lol…sorry, I crack myself up.
I think the Problem Was…
In the interest of full disclosure, I’m terrible about reading instructions. There are usually about 20 things on my to-do list. For the day!
I remember when I tried this canner a couple of years ago, I was rushing around trying to get some green beans canned and I didn’t take the time to read all the instructions.
So let me give you a few tips on canning with this baby…
Tips for Using the Carey Smart Canner
- Read the Instructions. This is #1 for a reason. I can’t say that they are written very succinctly, but they do make sense if you take the time to read them.
- Change the Pressure Limiting Valve if Above 1,000 Feet. If this applies to where you are, the pressure limiting valve needs to be changed from the installed (black) to the extra (green). This is easy to do and just pops in and out.
- Use the Correct Amount of Water. If you’re used to using an Instant Pot pressure cooker, you know you need 1 cup of water. For this pressure canner, you need 4 cups (or 1 quart) of water.
- Use a Canning Rack. There is a steamer rack (disc with holes) or a canner rack (wire) use the canning rack if you are canning.
- Stay Nearby When Starting Canner Process. If you are busy multi-tasking, I recommend you not try to use this canner for the first time. You need to monitor the electronic display for when it counts down and then turn your pressure limiting valve from “Exhaust” to “Airtight”. Once you switch your valve, you can go on your merry little way.
- Natural Release. Do not release the pressure limiting valve by moving to “Exhaust” after the canner is done canning. You’ll just let the canner cool down and come to normal pressure slowly and naturally.
- Shut off or Unplug Canner. While the canner is going through the natural release, just unplug it or hit the Start/Stop button to shut it off.
Pros & Cons of the Carey Smart Canner
Whether this is a pro or con is up to your interpretation but below is a list of the number of jars and sizes that the canner can process in one batch:
- Quart (32 oz) – 4 Wide Mouth Jars – ONLY Pressure
- Pint (16 oz) – 5 Wide Mouth Jars – Pressure or Water Bath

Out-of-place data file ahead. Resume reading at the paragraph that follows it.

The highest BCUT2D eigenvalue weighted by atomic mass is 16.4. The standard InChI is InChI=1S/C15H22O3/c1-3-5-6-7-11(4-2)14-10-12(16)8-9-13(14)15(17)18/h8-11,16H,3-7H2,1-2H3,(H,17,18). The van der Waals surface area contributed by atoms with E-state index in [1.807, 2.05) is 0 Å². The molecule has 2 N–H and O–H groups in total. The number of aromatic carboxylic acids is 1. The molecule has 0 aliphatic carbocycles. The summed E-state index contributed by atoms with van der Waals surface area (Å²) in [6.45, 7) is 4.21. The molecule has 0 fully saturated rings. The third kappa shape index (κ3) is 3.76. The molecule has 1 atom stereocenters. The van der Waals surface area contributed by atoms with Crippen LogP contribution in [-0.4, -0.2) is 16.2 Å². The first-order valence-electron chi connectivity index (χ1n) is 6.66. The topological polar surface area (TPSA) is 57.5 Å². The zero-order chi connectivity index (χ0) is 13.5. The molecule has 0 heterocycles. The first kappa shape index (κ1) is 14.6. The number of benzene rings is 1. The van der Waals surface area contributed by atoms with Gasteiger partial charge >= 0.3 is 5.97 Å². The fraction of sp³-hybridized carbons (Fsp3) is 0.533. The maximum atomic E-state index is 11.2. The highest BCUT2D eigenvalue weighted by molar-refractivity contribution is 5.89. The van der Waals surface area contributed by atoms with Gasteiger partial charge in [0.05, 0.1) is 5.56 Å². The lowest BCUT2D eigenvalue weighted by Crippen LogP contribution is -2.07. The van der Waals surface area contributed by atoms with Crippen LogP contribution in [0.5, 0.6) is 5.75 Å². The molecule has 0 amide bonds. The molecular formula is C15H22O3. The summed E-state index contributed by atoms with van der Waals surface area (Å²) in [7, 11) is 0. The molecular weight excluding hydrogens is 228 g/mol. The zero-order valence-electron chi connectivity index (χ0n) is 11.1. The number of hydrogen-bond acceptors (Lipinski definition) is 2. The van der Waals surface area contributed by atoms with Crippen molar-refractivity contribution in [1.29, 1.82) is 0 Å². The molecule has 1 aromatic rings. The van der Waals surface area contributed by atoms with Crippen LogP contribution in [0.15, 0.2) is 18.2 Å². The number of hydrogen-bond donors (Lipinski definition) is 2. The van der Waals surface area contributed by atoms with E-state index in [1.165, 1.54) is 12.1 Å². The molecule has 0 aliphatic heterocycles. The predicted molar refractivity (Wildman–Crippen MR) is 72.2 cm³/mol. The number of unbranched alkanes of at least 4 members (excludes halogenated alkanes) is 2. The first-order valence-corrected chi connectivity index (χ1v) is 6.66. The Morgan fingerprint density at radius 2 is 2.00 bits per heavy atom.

- 1/2 Pint (8 oz) – 8 Jars – Pressure or Water Bath
- 1/4 Pint (4 oz) – 16 Jars – Pressure or Water Bath
Now let’s get into the list of pros and cons of this specific canner.
Pros of the Smart Canner
- Multi-Function – It pressure cooks, slow cooks, browns, steams, water bath cans, and pressure cans.
- Less Watching – You do not need to watch this canner like a hawk to make sure the pressure is right as you do with traditional stovetop canners.
- More Consistent Canning – The canner maintains everything at an even temperature and your heat/pressure does not fluctuate as they normally do on a stovetop.
- Less Heat – This canner does not put off the heat like a traditional water bath or pressure canner.
- 1/4 Pint Capacity – I don’t know why you’d want to pressure can 1/4 pint jars but the ability to water bath can 16 jelly jars at one time is pretty sweet. If you process this many, you need to use the steamer rack between layers.
Cons of the Smart Canner
- Can’t Water Bath All Jars – As you can see in the breakdown above, quart-size jars won’t work for water bath canning. This is due to their size and needs for water to be above jars. (you can pressure can quart-size jars)
- Loud – The beep on this machine is piercing. Not a major con, but it is a con nonetheless.
- Pot is Aluminum – I wish this pot was stainless steel and I would use it as a cooker if it was.
That’s it, friends. Hopefully, this helps you make a decision on whether you want to invest in an electric canner.